Much has been made of the “emptiness” of The Wind Waker’s overworld. Sailing requires a significant investment of time, and the player is rarely required to do more than manipulate the camera or change the direction of the wind. Many gamers find this aspect of the gameplay boring, an unnecessary bridge between the much more exciting, enclosed islands located within the 49 squares that make up the overworld.
There is some merit to this argument. To call the Great Sea vast is an understatement; the majority of The Wind Waker’s overworld is the ocean, and majority of the ocean appears to be empty. Without constant changes in elevation or atmosphere, The Wind Waker can seem very monotonous indeed. Classic Zelda games were made up almost entirely of confined, mazelike overworlds in which there was never a shortage of exciting activities or challenges. While Ocarina of Time introduced an empty central “field,” other areas of the overworld echoed the classics, designed almost as interlocking rooms full of treasure, caves, minigames, and NPCs. While The Wind Waker certainly offers its fair share of such challenges, they are so widely spread out that they probably take up a smaller proportion of gameplay.
The Wind Waker is not just unique among Zelda games, but among games in general. When JRPGs, for example, offer an equally large overworld, the designers usually scale it down or offer a means of transportation that makes travelling easier. Zelda 2, which resembles RPGs in overworld design if not in gameplay, contains what could be the largest overworld in Zelda canon—but it is reduced enough in size that towns and dungeons never seem too far away. The Wind Waker, like other Zelda games, has its “warps” to make traversing the overworld easier, but there is still a significant amount of space between each “square.” While the warps can reduce the time spent on the Great Sea, travel still takes a long time.
How could anyone hope to defend this inconvenient, boring choice of game design? Given how far away the islands are from each other, it seems as though Nintendo incorporated this overworld just to increase gameplay time. Certainly, the Triforce quest, the definitive challenge of the Great Sea, is longer than it needs to be.
I believe, however, that the Great Sea is instrumental to The Wind Waker’s success as a quality Zelda title. It builds on what came before while forging a unique, spirited world for Link’s first cel-shaded adventure. The criticisms leveled against it, while valid, stem from a distaste for the game’s fundamental design. Without the Great Sea, The Wind Waker would be a much less exciting endeavor.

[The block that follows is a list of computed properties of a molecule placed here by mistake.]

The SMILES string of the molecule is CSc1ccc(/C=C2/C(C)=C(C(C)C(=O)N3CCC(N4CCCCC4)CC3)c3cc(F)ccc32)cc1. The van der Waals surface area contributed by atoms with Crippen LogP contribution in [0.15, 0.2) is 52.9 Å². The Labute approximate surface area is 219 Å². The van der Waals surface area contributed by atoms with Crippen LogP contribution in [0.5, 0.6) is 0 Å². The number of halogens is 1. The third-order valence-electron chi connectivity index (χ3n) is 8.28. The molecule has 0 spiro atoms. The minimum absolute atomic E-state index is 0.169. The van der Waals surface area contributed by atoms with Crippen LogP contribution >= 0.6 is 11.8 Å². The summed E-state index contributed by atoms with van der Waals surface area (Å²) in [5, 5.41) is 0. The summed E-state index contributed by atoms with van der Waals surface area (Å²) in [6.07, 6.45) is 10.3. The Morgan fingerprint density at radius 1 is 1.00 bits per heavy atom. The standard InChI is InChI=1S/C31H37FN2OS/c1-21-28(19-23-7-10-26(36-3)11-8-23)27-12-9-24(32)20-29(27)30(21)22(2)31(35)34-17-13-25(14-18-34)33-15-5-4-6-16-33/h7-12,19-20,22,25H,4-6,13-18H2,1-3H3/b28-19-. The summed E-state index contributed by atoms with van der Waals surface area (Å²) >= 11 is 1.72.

The original Legend of Zelda was incredibly ambitious for its time. One major reason for this was probably the construction of the overworld and the way gameplay revolved around it; it was revolutionary, and it’s hard to find a game in this day and age that challenges the player’s sense of exploration as much. The “field” was broken up into separate squares, and while a number of them simply contained enemies, several of the squares contained secrets. Much of the overworld was non-essential, but enriched the gameplay experience as a whole. Secrets were hidden well; some were not hinted at at all, while others were addressed by NPC’s, who were uniformly portrayed as old, hooded men. This added an extra layer of challenge to the game, but also frustration for those who weren’t willing to bomb every wall or seek out every NPC.
Hand-holding was gradually increased throughout the series; never again was there another Zelda game that challenged the gamer, as far as exploration was concerned, nearly as much as the original Legend of Zelda. By the time Link’s Awakening was released, most secrets were hidden in plain sight. Ocarina of Time and Majora’s Mask contained some obscurely-hidden secret grottos, but for the most part, the original game’s level of challenge would not be revisited.
The Wind Waker partly recalls the original Legend of Zelda, while still employing many of the conventions introduced later in the series. The allusions are obvious; like the original game, the overworld in The Wind Waker is broken up into squares, and each square has its own individual identity. Secrets are well-hidden and require fulfillment of different challenges. Treasure maps replace the old men, though characters on populated islands speak of things they’ve seen in certain squares, during certain weather conditions, dates, or times of day. Most of these challenges are non-mandatory, though some (like the Ghost Ship) are necessary to advance the game.